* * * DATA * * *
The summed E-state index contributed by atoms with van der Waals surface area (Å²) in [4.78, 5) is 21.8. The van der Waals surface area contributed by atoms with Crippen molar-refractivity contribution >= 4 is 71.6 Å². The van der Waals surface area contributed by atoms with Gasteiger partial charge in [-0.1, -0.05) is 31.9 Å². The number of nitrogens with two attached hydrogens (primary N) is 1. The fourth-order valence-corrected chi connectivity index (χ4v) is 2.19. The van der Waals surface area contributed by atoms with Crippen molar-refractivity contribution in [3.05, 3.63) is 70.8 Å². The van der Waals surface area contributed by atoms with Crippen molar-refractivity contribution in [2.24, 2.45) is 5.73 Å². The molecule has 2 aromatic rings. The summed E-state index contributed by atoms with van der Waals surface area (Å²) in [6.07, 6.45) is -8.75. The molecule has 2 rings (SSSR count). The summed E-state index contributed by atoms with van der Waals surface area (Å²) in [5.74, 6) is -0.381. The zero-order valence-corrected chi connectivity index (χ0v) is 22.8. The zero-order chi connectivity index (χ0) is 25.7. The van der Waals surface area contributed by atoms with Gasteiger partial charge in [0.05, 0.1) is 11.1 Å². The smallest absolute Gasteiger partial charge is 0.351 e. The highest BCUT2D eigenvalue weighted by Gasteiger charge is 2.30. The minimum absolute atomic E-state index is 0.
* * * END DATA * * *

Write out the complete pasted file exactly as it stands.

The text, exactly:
The summed E-state index contributed by atoms with van der Waals surface area (Å²) in [4.78, 5) is 21.8. The van der Waals surface area contributed by atoms with Crippen molar-refractivity contribution >= 4 is 71.6 Å². The van der Waals surface area contributed by atoms with Gasteiger partial charge in [-0.1, -0.05) is 31.9 Å². The number of nitrogens with two attached hydrogens (primary N) is 1. The fourth-order valence-corrected chi connectivity index (χ4v) is 2.19. The van der Waals surface area contributed by atoms with Crippen molar-refractivity contribution in [3.05, 3.63) is 70.8 Å². The van der Waals surface area contributed by atoms with Crippen molar-refractivity contribution in [2.24, 2.45) is 5.73 Å². The molecule has 2 aromatic rings. The summed E-state index contributed by atoms with van der Waals surface area (Å²) in [6.07, 6.45) is -8.75. The molecule has 2 rings (SSSR count). The summed E-state index contributed by atoms with van der Waals surface area (Å²) in [5.74, 6) is -0.381. The zero-order valence-corrected chi connectivity index (χ0v) is 22.8. The zero-order chi connectivity index (χ0) is 25.7. The van der Waals surface area contributed by atoms with Gasteiger partial charge in [0.05, 0.1) is 11.1 Å². The smallest absolute Gasteiger partial charge is 0.351 e. The highest BCUT2D eigenvalue weighted by Gasteiger charge is 2.30. The minimum absolute atomic E-state index is 0.